Rod Dreher, at The American Conservative, has a nice discussion of me here, focusing on some of my blog posts, and the First Things discussion. Dreher shows a good understanding of where I’m coming from.

Here’s one interesting part of his post. He points out that theists sometimes suffer from confirmation bias when it comes to endorsing intelligent design. He then writes:

I find myself more willing to pay attention to the arguments of someone like Monton, who is committed to atheism, because at least that filters out a lot of the confirmation bias. That is, if someone like Monton sees reason to take design seriously, then attention must be paid. (Similarly, when theistic scientists, like Simon Conway-Morris, endorse natural selection, I’m more inclined to take them seriously). The astonishing thing about the discussion of intelligent design is how unrestrained the personal attacks on serious people who take ID the least bit seriously can be.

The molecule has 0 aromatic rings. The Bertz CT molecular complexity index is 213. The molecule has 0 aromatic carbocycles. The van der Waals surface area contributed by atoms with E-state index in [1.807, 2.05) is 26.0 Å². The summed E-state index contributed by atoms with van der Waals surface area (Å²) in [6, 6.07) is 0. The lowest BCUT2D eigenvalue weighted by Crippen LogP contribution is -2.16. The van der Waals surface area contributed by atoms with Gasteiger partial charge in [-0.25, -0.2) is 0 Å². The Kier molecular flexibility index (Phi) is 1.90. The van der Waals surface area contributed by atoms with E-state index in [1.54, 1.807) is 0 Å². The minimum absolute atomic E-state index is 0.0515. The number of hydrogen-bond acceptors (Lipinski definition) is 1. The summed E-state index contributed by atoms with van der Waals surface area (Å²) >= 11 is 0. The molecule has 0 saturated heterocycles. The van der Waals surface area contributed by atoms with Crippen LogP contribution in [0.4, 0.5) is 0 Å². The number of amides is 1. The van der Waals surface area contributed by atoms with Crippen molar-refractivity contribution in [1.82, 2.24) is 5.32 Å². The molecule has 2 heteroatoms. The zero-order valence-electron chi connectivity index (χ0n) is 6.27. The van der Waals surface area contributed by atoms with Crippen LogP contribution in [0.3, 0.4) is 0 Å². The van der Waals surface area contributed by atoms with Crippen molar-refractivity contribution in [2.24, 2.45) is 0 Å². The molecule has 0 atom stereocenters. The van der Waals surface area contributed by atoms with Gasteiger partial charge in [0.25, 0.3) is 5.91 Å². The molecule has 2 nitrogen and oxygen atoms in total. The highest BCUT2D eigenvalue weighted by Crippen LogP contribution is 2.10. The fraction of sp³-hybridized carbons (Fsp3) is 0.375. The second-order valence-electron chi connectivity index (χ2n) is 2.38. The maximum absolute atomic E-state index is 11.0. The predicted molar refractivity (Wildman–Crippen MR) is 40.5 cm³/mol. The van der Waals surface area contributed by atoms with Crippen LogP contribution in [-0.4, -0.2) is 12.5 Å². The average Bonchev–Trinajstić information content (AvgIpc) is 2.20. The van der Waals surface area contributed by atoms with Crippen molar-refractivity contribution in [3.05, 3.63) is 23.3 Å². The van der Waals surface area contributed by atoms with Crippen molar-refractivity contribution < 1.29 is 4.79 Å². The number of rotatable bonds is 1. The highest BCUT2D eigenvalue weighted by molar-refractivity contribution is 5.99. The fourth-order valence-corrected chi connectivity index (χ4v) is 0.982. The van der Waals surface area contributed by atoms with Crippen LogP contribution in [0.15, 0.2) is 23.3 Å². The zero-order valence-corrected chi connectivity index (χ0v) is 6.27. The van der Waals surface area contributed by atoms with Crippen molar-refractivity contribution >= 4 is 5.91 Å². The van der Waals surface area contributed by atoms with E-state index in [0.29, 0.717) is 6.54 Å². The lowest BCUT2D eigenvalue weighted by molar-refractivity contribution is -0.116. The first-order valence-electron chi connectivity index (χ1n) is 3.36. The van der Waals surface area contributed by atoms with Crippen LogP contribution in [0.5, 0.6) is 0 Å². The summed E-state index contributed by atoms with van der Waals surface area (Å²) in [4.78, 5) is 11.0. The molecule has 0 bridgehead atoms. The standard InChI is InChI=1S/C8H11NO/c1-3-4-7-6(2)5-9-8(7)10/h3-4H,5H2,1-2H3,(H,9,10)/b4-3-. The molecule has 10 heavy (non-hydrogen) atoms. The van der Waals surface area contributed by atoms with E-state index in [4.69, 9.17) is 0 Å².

… this is not disinterested scientific critique. This is personal invective. One sees this all the time. When preachers and religion apologists do it, you roll your eyes and move on. But when scientists do it, it’s far more disturbing, because they are, or ought to be, committed to dispassionate analysis.

I completely agree.